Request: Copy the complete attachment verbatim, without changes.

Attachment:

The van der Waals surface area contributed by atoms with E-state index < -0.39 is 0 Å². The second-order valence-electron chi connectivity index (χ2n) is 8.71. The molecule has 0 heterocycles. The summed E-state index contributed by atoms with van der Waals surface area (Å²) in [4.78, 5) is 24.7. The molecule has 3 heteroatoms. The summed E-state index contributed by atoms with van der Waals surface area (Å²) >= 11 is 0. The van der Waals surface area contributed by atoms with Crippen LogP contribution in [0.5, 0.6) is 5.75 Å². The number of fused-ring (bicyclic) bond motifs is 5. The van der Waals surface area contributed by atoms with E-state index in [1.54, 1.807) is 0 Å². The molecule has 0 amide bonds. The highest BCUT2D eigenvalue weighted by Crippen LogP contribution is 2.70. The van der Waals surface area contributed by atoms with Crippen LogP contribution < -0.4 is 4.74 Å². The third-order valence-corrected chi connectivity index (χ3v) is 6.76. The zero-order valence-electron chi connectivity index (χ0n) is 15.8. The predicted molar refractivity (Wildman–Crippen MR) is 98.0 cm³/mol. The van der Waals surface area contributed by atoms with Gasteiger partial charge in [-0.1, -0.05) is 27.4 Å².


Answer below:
The van der Waals surface area contributed by atoms with E-state index < -0.39 is 0 Å². The second-order valence-electron chi connectivity index (χ2n) is 8.71. The molecule has 0 heterocycles. The summed E-state index contributed by atoms with van der Waals surface area (Å²) in [4.78, 5) is 24.7. The molecule has 3 heteroatoms. The summed E-state index contributed by atoms with van der Waals surface area (Å²) >= 11 is 0. The van der Waals surface area contributed by atoms with Crippen LogP contribution in [0.5, 0.6) is 5.75 Å². The number of fused-ring (bicyclic) bond motifs is 5. The van der Waals surface area contributed by atoms with E-state index in [1.54, 1.807) is 0 Å². The molecule has 0 amide bonds. The highest BCUT2D eigenvalue weighted by Crippen LogP contribution is 2.70. The van der Waals surface area contributed by atoms with Crippen LogP contribution < -0.4 is 4.74 Å². The third-order valence-corrected chi connectivity index (χ3v) is 6.76. The zero-order valence-electron chi connectivity index (χ0n) is 15.8. The predicted molar refractivity (Wildman–Crippen MR) is 98.0 cm³/mol. The van der Waals surface area contributed by atoms with Gasteiger partial charge in [-0.1, -0.05) is 27.4 Å².